Real Estate Capital Scoreboard® – August, 2017


Chicago, Illinois, August 1, 2017 – A busy summer in the capital markets, as the Dow Jones Industrial Average flirts with the 22,000-benchmark as a new record. While stocks rally, interest rates are trending downward, worrying some Fed watchers. These experts warn about bond markets witnessing a correction soon. They argue that historically low debt yields will eventually collide with record-high equity markets, resulting in widening yields.

No doubt, mortgage markets enjoy windfall conditions. Rates are slightly lower than a month ago, but mortgage spreads continue narrowing. Lenders still have abundant capital to place — even at such low rates. Funding different property types is one of the key underwriting components lenders use for increasing yields while balancing mortgage portfolios, as outlined below:

Apartments: Millennials and empty-nesters seek urban living as major lifestyle choices, fueling an unprecedented growth in central business districts and surrounding areas. Most lenders favor this property type for steady performance based upon high occupancy rates typically ranging in the mid-to-higher ninety percent.

Industrial/Distribution: Internet shopping forces a tighter supply chain as consumers demand quicker delivery of goods and services. Retailers morphing into distributors delivering products directly to customers, requiring facilities to be closer to client base – locations near more densely populated areas. Lenders clamor for any reasonable industrial deals, mainly for loan diversification. Limited funding opportunities of any scale exist within this sector.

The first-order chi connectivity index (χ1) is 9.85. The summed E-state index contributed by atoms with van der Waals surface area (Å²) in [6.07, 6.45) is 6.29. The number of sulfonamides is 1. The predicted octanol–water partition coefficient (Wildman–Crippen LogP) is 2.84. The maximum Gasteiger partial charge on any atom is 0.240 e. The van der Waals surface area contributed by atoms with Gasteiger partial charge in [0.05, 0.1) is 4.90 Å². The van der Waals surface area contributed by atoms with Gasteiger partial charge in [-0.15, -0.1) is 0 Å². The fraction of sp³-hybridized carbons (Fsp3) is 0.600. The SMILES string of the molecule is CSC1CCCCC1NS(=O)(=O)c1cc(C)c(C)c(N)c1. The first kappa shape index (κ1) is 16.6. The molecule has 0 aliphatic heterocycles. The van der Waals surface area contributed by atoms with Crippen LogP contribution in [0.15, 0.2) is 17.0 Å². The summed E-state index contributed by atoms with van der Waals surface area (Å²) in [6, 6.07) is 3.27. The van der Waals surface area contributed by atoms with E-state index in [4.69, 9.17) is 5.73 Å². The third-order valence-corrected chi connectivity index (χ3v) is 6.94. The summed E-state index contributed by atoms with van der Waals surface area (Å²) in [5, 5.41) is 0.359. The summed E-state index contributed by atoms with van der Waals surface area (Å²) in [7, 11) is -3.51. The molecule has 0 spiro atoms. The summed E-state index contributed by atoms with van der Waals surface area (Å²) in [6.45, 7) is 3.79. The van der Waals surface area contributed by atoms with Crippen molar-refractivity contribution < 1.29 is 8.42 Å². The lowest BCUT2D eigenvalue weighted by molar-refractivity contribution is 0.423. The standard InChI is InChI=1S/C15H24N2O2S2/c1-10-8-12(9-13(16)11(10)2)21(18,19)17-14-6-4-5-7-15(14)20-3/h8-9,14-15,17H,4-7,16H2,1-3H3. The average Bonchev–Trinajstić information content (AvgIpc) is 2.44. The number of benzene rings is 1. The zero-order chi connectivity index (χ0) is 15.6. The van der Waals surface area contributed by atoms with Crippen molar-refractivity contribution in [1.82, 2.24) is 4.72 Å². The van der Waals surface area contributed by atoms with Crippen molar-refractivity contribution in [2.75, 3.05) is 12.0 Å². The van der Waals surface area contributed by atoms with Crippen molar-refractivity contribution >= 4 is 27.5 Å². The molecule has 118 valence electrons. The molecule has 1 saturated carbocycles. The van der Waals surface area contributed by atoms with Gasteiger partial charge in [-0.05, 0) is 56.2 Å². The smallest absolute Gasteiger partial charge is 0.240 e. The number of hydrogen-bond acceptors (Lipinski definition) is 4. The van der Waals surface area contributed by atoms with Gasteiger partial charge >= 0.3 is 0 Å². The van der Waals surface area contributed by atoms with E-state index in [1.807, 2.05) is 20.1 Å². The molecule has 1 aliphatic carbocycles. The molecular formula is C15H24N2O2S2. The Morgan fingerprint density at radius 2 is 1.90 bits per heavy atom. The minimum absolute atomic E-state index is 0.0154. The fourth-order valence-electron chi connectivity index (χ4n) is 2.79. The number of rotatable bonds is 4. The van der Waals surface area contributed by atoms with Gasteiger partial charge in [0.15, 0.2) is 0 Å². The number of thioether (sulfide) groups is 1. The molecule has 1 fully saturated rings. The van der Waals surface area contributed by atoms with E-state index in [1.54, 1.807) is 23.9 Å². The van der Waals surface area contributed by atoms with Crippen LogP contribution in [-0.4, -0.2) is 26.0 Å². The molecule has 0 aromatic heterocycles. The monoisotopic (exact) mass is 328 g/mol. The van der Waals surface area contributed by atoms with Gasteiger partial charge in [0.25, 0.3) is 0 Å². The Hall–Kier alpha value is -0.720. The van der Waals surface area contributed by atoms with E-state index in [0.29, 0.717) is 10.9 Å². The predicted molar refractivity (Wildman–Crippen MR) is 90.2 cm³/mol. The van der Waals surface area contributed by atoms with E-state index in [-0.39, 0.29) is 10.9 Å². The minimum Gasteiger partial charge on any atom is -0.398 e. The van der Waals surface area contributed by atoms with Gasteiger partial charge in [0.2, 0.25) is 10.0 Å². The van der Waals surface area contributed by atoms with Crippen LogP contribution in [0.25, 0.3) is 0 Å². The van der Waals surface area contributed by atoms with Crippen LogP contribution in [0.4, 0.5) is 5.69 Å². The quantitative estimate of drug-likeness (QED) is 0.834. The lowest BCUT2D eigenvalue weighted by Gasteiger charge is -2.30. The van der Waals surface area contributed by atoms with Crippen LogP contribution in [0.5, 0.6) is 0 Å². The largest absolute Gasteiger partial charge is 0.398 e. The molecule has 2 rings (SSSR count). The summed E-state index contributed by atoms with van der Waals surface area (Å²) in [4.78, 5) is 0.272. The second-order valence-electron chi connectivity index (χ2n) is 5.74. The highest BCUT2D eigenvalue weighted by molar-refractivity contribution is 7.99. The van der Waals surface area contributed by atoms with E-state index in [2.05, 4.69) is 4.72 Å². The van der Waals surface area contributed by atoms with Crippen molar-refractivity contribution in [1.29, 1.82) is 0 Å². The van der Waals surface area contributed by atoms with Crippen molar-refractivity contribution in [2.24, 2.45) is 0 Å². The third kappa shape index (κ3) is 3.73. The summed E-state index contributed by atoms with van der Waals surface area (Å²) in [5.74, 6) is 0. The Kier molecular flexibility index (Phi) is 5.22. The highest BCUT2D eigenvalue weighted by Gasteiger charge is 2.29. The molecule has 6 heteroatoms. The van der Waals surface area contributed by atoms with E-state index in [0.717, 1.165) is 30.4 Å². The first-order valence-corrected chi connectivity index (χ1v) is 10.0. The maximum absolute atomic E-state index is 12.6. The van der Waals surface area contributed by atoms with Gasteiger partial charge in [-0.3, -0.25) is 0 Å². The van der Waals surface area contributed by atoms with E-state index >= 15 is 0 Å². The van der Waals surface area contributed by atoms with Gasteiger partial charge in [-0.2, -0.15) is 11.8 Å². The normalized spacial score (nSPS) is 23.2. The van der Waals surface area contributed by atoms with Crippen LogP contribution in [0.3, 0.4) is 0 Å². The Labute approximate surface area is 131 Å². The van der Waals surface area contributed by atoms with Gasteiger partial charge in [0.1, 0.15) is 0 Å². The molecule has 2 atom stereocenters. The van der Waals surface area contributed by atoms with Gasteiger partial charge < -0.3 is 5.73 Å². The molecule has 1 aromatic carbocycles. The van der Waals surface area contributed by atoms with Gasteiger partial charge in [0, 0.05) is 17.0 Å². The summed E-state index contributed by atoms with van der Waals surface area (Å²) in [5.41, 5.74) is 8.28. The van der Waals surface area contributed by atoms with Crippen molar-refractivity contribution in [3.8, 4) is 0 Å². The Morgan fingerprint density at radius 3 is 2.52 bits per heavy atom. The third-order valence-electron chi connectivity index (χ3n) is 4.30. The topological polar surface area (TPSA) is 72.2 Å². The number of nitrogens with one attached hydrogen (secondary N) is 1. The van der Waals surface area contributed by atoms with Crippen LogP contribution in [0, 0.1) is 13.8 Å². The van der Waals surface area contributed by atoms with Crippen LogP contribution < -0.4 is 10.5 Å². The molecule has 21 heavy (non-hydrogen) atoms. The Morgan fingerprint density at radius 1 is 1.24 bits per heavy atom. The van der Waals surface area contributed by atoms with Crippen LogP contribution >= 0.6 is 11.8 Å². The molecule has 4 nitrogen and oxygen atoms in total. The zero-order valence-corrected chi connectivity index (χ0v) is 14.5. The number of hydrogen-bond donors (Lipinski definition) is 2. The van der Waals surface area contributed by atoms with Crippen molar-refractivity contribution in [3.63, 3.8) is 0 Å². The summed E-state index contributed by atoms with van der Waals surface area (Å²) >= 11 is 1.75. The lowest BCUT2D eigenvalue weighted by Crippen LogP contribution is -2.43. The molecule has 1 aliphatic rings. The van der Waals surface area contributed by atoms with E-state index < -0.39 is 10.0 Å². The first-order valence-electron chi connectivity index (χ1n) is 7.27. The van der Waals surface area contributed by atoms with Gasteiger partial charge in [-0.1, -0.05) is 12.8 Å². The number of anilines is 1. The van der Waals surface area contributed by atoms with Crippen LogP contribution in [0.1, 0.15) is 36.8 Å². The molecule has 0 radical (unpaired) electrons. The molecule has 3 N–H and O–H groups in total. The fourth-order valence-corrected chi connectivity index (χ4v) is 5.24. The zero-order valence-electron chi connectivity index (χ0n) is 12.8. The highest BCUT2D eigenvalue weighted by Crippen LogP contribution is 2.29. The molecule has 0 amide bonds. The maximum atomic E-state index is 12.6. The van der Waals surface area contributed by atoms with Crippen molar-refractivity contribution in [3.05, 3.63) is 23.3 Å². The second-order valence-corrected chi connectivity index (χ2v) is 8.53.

Office: Astute investors return of suburban office deals due to very competitive pricing, but face many challenges in keeping high occupancy. Prime CBD deals still generate strong demand, as premier tenants want properties that have all the latest bells and whistles. Office underwriting driven by provable cash flow economics combined with conservative leverage.

Retail: A tectonic shift is occurring in consumer shopping habits, as traditional retailers fight to survive by reformulating brick-and-mortar stores with on-line purchases. Major changes lead to new profit opportunities, but with inherent risks. Loan underwriting mainly focused on tenant credit and store sales for “need” based shopping.

Lodging: Investor demand is slowing for both Full and Limited Service hotels. Buyers and lenders are concerned about this property sector’s volatility considering a peaking economy. Yet, high quality sponsorship with strong hospitality relationships will still attract favorable loan terms.

Mr. John Oharenko, member of the Real Estate Capital Institute, notes, “Everything is about high-density development, and lenders understand this very well. It’s back to the future, as far as urban planning and development.”

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